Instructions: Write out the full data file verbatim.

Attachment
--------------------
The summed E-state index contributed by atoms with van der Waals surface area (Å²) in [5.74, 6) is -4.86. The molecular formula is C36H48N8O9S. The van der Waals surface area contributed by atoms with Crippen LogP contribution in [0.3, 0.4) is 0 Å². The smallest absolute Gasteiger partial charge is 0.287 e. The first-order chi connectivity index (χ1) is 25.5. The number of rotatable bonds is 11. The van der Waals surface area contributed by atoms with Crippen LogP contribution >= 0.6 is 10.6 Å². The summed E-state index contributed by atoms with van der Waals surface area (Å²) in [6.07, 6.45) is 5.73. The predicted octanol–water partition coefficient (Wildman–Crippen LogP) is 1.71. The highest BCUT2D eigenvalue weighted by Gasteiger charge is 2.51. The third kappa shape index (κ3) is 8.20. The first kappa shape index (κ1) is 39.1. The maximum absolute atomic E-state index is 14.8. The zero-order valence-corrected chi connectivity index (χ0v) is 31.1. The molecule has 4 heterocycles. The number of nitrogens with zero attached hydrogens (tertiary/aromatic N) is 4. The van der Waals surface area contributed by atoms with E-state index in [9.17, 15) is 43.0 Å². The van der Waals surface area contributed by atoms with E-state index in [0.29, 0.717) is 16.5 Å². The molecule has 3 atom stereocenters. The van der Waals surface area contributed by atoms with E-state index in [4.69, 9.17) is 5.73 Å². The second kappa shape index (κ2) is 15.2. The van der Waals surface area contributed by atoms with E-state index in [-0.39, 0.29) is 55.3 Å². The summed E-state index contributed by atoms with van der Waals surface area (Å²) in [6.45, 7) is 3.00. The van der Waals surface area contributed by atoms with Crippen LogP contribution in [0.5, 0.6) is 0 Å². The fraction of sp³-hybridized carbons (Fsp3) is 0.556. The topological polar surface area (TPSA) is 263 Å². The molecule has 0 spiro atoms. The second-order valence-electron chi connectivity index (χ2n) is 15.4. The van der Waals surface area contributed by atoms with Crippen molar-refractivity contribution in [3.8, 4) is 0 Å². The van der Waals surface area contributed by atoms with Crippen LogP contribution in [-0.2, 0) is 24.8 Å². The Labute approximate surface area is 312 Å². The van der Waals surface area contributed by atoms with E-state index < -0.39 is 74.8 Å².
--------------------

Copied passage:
The summed E-state index contributed by atoms with van der Waals surface area (Å²) in [5.74, 6) is -4.86. The molecular formula is C36H48N8O9S. The van der Waals surface area contributed by atoms with Crippen LogP contribution in [0.3, 0.4) is 0 Å². The smallest absolute Gasteiger partial charge is 0.287 e. The first-order chi connectivity index (χ1) is 25.5. The number of rotatable bonds is 11. The van der Waals surface area contributed by atoms with Crippen LogP contribution >= 0.6 is 10.6 Å². The summed E-state index contributed by atoms with van der Waals surface area (Å²) in [6.07, 6.45) is 5.73. The predicted octanol–water partition coefficient (Wildman–Crippen LogP) is 1.71. The highest BCUT2D eigenvalue weighted by Gasteiger charge is 2.51. The third kappa shape index (κ3) is 8.20. The first kappa shape index (κ1) is 39.1. The maximum absolute atomic E-state index is 14.8. The zero-order valence-corrected chi connectivity index (χ0v) is 31.1. The molecule has 4 heterocycles. The number of nitrogens with zero attached hydrogens (tertiary/aromatic N) is 4. The van der Waals surface area contributed by atoms with E-state index in [9.17, 15) is 43.0 Å². The van der Waals surface area contributed by atoms with E-state index in [0.29, 0.717) is 16.5 Å². The molecule has 3 atom stereocenters. The van der Waals surface area contributed by atoms with E-state index in [4.69, 9.17) is 5.73 Å². The second kappa shape index (κ2) is 15.2. The van der Waals surface area contributed by atoms with E-state index in [-0.39, 0.29) is 55.3 Å². The summed E-state index contributed by atoms with van der Waals surface area (Å²) in [6.45, 7) is 3.00. The van der Waals surface area contributed by atoms with Crippen LogP contribution in [0.5, 0.6) is 0 Å². The fraction of sp³-hybridized carbons (Fsp3) is 0.556. The topological polar surface area (TPSA) is 263 Å². The molecule has 0 spiro atoms. The second-order valence-electron chi connectivity index (χ2n) is 15.4. The van der Waals surface area contributed by atoms with Crippen molar-refractivity contribution in [3.8, 4) is 0 Å². The van der Waals surface area contributed by atoms with Crippen LogP contribution in [-0.2, 0) is 24.8 Å². The Labute approximate surface area is 312 Å². The van der Waals surface area contributed by atoms with E-state index < -0.39 is 74.8 Å².